[dt_quote type=”blockquote” font_size=”big” animation=”none” background=”fancy”] Tip: Find friends who have similar goals. That way you can take turns helping each other out.[/dt_quote]
Find a Cinematographer and a Camera
The Camera Department is a large part of your crew. Not all Cinematographers come with a camera, so you will need to get your hands on a camera and equipment. There are professional rental houses, but you probably want to start out smaller. Is there a film school in your town? Perhaps there is a community film program that supports local filmmakers in your neighborhood.
As a newbie, the best thing to do is look for a Cinematographer who has a camera and lighting package or has access to one. This will lighten your burden as a Producer and you won’t have to shop around for rentals, which can cost loads of money and require insurance. I would also consider finding someone willing to experiment with a smartphone – there are lenses and apps that can make your phone footage look amazing. (Check out the Filmic Pro app and Moment lenses.) Your Cinematographer will also need a crew so I would lean on them to help find their team.
Find the Rest of Your Crew
As a general rule, the best thing to do when you are starting out is to find people who are also starting out. In order for people to get better at their craft, they need to practice; so many people are looking for opportunities, such as your short, to work on. Yes! You bring something important to the table!
But where do you find these people? Again, social media is a good place to start, but I would also see if there is a film office in your town and find out if they have any workshops or opportunities to meet other filmmakers. And honestly, before you start to recruit people to work on your short, you might want to work on somebody else’s production. Here’s why — first, it’s reciprocal. Second, you have a chance to meet other crew members and see who you like to work with. Plus, it’s a chance to learn something before you get on your own set.
The key positions you should be scouting for are Production Sound, Production Design, Costume Design, Hair and Makeup, and an Assistant Director (who will help you schedule and run your set,) and anyone else willing to help out!
Cast the Film
There are plenty of talented people hungry for an opportunity to get in front of the camera and act. And there are plenty of places you can find them. You can post a casting call on social media or you can use a service like Actors Access. Once you put out a call, you will get loads of responses. Then you can provide sides – script pages – and have your top choices submit an audition tape for your review. You can hold in-person callbacks (second audition) or just cast them from the tape. If you hold in-person callbacks or auditions, find a place that is safe and be professional and courteous.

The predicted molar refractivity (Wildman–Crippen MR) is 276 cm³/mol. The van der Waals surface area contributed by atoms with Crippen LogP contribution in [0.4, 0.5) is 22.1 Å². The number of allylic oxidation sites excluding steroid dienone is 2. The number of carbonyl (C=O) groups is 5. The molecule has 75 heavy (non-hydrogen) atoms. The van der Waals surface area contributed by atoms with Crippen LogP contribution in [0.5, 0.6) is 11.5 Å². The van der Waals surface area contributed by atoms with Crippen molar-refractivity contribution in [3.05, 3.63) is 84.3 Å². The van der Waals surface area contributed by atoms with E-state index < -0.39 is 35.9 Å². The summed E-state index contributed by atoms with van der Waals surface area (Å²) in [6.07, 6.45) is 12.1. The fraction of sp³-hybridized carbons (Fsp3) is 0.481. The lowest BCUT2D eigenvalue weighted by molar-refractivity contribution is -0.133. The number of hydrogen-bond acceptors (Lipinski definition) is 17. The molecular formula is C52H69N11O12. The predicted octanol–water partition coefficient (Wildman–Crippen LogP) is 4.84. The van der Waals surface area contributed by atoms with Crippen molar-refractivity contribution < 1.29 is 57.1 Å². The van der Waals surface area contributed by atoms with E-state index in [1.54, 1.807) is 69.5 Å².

Hold Pre-production and Production Meetings
Once you compiled a team, you will meet with the creative heads to determine the practical things you will need to make the film, and how you want the film to look. You will then want to consult your AD to schedule the shoot and solve any logistics like parking and permits. Though you don’t want to meet too often, because that could get in the way of your crew planning for the shoot, you do want to get everyone together for a page-by-page review of the script to make sure that nothing falls through the cracks.
As you approach the big day, make sure that everyone knows where the location is and what time everyone needs to be there. Don’t wait until the last minute to get this information out! The AD is the one who sends out the call sheets, but as a Director, and let’s face it, a Producer, you need to make sure everyone is ready and excited. It wouldn’t hurt to send out an email to get everyone pumped!
Assemble a Post-production Team